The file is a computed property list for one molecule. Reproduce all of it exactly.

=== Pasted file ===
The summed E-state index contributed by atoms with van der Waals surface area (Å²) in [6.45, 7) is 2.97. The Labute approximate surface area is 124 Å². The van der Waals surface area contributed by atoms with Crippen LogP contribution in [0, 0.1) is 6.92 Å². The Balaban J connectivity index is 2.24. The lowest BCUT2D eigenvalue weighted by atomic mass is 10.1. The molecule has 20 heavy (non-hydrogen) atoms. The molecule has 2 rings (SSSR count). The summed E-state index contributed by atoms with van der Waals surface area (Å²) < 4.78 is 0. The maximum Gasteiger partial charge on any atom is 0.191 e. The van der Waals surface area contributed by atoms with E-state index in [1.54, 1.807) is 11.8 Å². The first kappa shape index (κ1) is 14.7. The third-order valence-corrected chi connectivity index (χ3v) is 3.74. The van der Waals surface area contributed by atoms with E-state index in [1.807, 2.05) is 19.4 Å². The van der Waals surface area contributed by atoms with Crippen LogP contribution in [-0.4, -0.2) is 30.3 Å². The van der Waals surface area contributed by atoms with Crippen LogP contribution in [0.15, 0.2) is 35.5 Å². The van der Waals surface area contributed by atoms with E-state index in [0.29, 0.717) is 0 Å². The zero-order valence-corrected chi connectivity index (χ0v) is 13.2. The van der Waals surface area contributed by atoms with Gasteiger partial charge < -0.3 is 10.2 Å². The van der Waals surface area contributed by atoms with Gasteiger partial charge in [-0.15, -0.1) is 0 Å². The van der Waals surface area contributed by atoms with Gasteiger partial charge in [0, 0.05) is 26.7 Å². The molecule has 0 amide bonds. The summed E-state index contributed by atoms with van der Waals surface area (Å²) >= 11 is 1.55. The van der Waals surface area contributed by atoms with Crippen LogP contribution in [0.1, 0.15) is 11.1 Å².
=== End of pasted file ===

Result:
The summed E-state index contributed by atoms with van der Waals surface area (Å²) in [6.45, 7) is 2.97. The Labute approximate surface area is 124 Å². The van der Waals surface area contributed by atoms with Crippen LogP contribution in [0, 0.1) is 6.92 Å². The Balaban J connectivity index is 2.24. The lowest BCUT2D eigenvalue weighted by atomic mass is 10.1. The molecule has 20 heavy (non-hydrogen) atoms. The molecule has 2 rings (SSSR count). The summed E-state index contributed by atoms with van der Waals surface area (Å²) < 4.78 is 0. The maximum Gasteiger partial charge on any atom is 0.191 e. The van der Waals surface area contributed by atoms with E-state index in [1.54, 1.807) is 11.8 Å². The first kappa shape index (κ1) is 14.7. The third-order valence-corrected chi connectivity index (χ3v) is 3.74. The van der Waals surface area contributed by atoms with E-state index in [1.807, 2.05) is 19.4 Å². The van der Waals surface area contributed by atoms with Crippen LogP contribution in [-0.4, -0.2) is 30.3 Å². The van der Waals surface area contributed by atoms with Crippen LogP contribution in [0.15, 0.2) is 35.5 Å². The van der Waals surface area contributed by atoms with E-state index in [0.29, 0.717) is 0 Å². The zero-order valence-corrected chi connectivity index (χ0v) is 13.2. The van der Waals surface area contributed by atoms with Gasteiger partial charge < -0.3 is 10.2 Å². The van der Waals surface area contributed by atoms with Gasteiger partial charge in [-0.15, -0.1) is 0 Å². The van der Waals surface area contributed by atoms with Gasteiger partial charge in [0, 0.05) is 26.7 Å². The molecule has 0 amide bonds. The summed E-state index contributed by atoms with van der Waals surface area (Å²) >= 11 is 1.55. The van der Waals surface area contributed by atoms with Crippen LogP contribution in [0.1, 0.15) is 11.1 Å².